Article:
The Hague, The Netherlands
Geothermal energy utilisation in The Netherlands has been experiencing a tremendous growth in recent years, mainly due to the development of policy instruments that tackled barriers such as geological uncertainty, high upfront costs, and the difficulty in ensuring adequate financing. Today, The Netherlands is one of the fastest growing European market, especially in the heating sector. There are 16 large heating plants in operation and about 50,000 individual geothermal heating systems.
The hosting city of The Hague, which aims to become carbon-neutral by 2040, is also looking at geothermal energy for their energy needs. In the next 5 years, at least 4 geothermal heating plants are planned to become operational in the city.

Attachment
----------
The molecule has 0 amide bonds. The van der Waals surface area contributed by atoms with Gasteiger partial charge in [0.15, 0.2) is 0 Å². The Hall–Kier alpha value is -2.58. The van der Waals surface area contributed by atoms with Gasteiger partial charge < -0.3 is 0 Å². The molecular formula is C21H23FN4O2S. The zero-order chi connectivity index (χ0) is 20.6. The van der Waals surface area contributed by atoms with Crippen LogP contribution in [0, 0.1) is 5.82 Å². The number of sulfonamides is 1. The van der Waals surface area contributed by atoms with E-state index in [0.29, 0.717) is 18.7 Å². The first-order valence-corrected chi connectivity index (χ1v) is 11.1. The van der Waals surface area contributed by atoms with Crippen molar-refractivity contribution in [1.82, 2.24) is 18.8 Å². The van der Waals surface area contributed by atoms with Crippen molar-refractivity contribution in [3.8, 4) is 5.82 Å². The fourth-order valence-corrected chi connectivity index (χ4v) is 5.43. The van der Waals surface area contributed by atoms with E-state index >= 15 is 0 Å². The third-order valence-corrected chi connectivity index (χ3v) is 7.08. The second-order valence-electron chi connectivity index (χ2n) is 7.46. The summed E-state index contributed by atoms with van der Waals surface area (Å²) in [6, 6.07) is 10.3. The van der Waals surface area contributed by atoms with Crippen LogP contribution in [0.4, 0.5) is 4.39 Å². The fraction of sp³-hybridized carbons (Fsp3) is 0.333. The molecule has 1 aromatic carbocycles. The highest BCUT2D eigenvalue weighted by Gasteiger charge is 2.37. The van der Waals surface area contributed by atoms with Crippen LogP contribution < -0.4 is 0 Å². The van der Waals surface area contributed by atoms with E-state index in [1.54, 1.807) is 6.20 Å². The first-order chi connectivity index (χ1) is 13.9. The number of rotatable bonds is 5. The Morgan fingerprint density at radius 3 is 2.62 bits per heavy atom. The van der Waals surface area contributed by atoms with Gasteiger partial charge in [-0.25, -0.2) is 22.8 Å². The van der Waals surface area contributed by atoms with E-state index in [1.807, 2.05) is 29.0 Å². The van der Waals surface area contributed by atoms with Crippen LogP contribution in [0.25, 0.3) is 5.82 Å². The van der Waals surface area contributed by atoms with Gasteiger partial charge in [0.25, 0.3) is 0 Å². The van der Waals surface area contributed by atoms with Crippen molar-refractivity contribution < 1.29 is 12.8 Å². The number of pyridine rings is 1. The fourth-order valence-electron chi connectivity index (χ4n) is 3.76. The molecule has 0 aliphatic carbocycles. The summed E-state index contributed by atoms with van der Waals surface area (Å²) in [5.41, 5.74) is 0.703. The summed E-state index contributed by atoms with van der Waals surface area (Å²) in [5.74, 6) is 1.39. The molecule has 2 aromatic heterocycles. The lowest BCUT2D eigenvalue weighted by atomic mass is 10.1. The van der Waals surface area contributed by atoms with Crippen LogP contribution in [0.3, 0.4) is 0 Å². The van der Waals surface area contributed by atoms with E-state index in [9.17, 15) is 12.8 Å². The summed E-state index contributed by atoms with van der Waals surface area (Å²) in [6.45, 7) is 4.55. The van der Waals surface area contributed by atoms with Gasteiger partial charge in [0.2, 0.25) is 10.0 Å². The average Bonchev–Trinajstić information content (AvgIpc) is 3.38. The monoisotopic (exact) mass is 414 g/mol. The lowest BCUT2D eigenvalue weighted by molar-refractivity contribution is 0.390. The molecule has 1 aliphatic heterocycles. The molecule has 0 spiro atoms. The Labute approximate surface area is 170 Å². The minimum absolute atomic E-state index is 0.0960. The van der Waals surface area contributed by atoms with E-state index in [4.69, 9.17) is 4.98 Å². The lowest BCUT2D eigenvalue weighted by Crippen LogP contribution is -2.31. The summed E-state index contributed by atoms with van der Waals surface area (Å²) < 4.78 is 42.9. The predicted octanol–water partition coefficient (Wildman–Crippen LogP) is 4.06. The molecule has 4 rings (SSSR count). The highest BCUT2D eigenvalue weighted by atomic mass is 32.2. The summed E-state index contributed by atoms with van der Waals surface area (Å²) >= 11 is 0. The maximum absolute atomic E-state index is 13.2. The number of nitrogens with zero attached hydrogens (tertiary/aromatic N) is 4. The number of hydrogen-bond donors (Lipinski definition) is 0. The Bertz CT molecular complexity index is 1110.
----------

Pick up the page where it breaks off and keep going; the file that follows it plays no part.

Deputy Mayor Joris Wijsmuller, Urban Development and Sustainability, said: “Geothermal heat is key for the city of The Hague: it enables us to reach carbon neutrality in a cost effective way in 2040. Eventually, we expect to fulfil half of the city’s heat demand with geothermal heat. Since sustainability in general and alternative energy sources in particular are crucial issues in our city, we are delighted to welcome this year’s EGC in The Hague”.